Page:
- to utter a deep guttural sound of anger or hostility: The dog growled at the mail carrier.
- to murmur or complain angrily; grumble.
- to rumble: The thunder growled.
- Jazz. to use flutter-tonguing in playing a wind instrument.
- to express by growling.
- the act or sound of growling.
- Jazz. the technique of flutter-tonguing.
Origin of growl
Examples from the Web for growl
Students moan and growl and shriek and yawp, as if exorcising demons in a ritualistic ceremony.How Taryn Toomey’s ‘The Class’ Became New York’s Latest Fitness Craze
January 9, 2015
She smiles, which sounds like a small thing, but a lot of Republicans growl.With Ernst and Gardner, Republicans Think They’ve Found the Formula
November 4, 2014
When she moves in toward him, he turns his back with a growl.Stacks: Hitting the Note with the Allman Brothers Band
March 15, 2014
“A growl and a shake,” the attorney, Jasper Monti, tells The Daily Beast.Woman Bites Her Dog, Illinois Police Say, Charging Analise Garner With the Assault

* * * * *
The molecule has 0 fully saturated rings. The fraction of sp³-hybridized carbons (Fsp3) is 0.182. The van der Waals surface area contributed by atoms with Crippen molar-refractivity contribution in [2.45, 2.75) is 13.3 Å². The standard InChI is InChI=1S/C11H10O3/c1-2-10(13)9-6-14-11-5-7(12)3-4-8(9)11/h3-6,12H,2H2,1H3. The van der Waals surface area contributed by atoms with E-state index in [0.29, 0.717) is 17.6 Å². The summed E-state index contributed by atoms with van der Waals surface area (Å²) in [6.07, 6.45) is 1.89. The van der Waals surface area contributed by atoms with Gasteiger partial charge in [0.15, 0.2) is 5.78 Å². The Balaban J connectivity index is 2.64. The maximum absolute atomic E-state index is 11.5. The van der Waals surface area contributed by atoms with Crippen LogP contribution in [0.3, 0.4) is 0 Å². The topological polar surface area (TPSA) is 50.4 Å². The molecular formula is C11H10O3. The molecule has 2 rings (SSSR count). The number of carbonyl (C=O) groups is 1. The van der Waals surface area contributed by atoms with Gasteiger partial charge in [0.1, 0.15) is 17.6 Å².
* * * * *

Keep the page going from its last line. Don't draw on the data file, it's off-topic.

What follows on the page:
May 1, 2012
The voice, too, when he spoke, was as deep and as fierce as the growl of a beast of prey.The White Company
Arthur Conan Doyle
The head-master bowed to the bishop, and walked away, leaving Ketch on the growl.The Channings
Mrs. Henry Wood
They barely raised their heads to growl, and did not answer Pierre's questions.The Three Cities Trilogy, Complete
Beyond a growl or a grunt, the dog took its punishment silently.
This growl he could not suppress; nor did the man-animal resent it by giving him a blow on the head.
- (of animals, esp when hostile) to utter (sounds) in a low inarticulate mannerthe dog growled at us
- to utter (words) in a gruff or angry mannerhe growled an apology
- (intr) to make sounds suggestive of an animal growlingthe thunder growled around the lake
- the act or sound of growling
- jazz an effect resembling a growl, produced at the back of the throat when playing a wind instrument
Word Origin and History for growl
1660s, from Middle English grollen "to rumble, growl" (early 15c.), from Old French grouler "to rumble," said to be from Frankish; probably ultimately of imitative origin. Related: Growled; growling. The noun is 1727, from the verb.